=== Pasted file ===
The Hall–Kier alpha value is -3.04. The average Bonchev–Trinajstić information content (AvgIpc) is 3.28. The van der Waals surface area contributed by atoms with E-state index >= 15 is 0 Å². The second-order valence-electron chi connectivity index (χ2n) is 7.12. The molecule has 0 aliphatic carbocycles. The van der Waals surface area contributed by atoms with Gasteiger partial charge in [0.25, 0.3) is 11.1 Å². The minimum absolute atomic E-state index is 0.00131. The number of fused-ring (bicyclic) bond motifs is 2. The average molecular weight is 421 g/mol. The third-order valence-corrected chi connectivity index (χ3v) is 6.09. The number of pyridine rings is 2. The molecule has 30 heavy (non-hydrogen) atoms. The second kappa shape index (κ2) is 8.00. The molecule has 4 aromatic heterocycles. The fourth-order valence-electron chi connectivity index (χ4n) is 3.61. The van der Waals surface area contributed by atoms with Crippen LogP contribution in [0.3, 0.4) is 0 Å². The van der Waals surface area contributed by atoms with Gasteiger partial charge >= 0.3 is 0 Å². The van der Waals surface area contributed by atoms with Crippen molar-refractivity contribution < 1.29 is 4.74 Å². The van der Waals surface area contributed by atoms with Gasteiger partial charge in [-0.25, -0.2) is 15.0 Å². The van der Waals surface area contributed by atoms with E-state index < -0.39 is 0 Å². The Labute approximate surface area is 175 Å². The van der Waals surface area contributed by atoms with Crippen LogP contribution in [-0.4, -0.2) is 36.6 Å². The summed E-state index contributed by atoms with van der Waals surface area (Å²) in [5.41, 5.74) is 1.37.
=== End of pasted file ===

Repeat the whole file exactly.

The Hall–Kier alpha value is -3.04. The average Bonchev–Trinajstić information content (AvgIpc) is 3.28. The van der Waals surface area contributed by atoms with E-state index >= 15 is 0 Å². The second-order valence-electron chi connectivity index (χ2n) is 7.12. The molecule has 0 aliphatic carbocycles. The van der Waals surface area contributed by atoms with Gasteiger partial charge in [0.25, 0.3) is 11.1 Å². The minimum absolute atomic E-state index is 0.00131. The number of fused-ring (bicyclic) bond motifs is 2. The average molecular weight is 421 g/mol. The third-order valence-corrected chi connectivity index (χ3v) is 6.09. The number of pyridine rings is 2. The molecule has 30 heavy (non-hydrogen) atoms. The second kappa shape index (κ2) is 8.00. The molecule has 4 aromatic heterocycles. The fourth-order valence-electron chi connectivity index (χ4n) is 3.61. The van der Waals surface area contributed by atoms with Crippen LogP contribution in [0.3, 0.4) is 0 Å². The van der Waals surface area contributed by atoms with Gasteiger partial charge >= 0.3 is 0 Å². The van der Waals surface area contributed by atoms with Crippen molar-refractivity contribution < 1.29 is 4.74 Å². The van der Waals surface area contributed by atoms with Gasteiger partial charge in [-0.25, -0.2) is 15.0 Å². The van der Waals surface area contributed by atoms with E-state index < -0.39 is 0 Å². The Labute approximate surface area is 175 Å². The van der Waals surface area contributed by atoms with Crippen LogP contribution in [-0.4, -0.2) is 36.6 Å². The summed E-state index contributed by atoms with van der Waals surface area (Å²) in [5.41, 5.74) is 1.37.